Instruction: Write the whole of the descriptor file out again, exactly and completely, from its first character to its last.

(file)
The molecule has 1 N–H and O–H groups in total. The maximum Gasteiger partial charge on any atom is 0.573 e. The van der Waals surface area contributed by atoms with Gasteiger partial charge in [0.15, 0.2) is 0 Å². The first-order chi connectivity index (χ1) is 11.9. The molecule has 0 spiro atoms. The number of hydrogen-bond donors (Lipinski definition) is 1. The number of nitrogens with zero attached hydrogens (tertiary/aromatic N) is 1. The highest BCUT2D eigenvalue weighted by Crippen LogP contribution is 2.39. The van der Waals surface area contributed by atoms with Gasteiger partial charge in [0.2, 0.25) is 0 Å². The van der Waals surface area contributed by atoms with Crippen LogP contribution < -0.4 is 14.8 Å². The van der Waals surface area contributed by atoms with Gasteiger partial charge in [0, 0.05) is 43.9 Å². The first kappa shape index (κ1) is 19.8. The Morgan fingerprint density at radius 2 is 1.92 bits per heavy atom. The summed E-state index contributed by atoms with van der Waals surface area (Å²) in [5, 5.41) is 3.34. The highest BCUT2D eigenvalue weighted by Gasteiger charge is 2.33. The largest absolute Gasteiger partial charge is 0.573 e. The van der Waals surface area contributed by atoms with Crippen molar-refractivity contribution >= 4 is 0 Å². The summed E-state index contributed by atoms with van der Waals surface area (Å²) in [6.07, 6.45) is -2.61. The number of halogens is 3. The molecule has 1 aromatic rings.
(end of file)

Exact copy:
The molecule has 1 N–H and O–H groups in total. The maximum Gasteiger partial charge on any atom is 0.573 e. The van der Waals surface area contributed by atoms with Gasteiger partial charge in [0.15, 0.2) is 0 Å². The first-order chi connectivity index (χ1) is 11.9. The molecule has 0 spiro atoms. The number of hydrogen-bond donors (Lipinski definition) is 1. The number of nitrogens with zero attached hydrogens (tertiary/aromatic N) is 1. The highest BCUT2D eigenvalue weighted by Crippen LogP contribution is 2.39. The van der Waals surface area contributed by atoms with Gasteiger partial charge in [0.2, 0.25) is 0 Å². The van der Waals surface area contributed by atoms with Crippen LogP contribution < -0.4 is 14.8 Å². The van der Waals surface area contributed by atoms with Gasteiger partial charge in [0, 0.05) is 43.9 Å². The first kappa shape index (κ1) is 19.8. The Morgan fingerprint density at radius 2 is 1.92 bits per heavy atom. The summed E-state index contributed by atoms with van der Waals surface area (Å²) in [5, 5.41) is 3.34. The highest BCUT2D eigenvalue weighted by Gasteiger charge is 2.33. The largest absolute Gasteiger partial charge is 0.573 e. The van der Waals surface area contributed by atoms with Crippen molar-refractivity contribution >= 4 is 0 Å². The summed E-state index contributed by atoms with van der Waals surface area (Å²) in [6.07, 6.45) is -2.61. The number of halogens is 3. The molecule has 1 aromatic rings.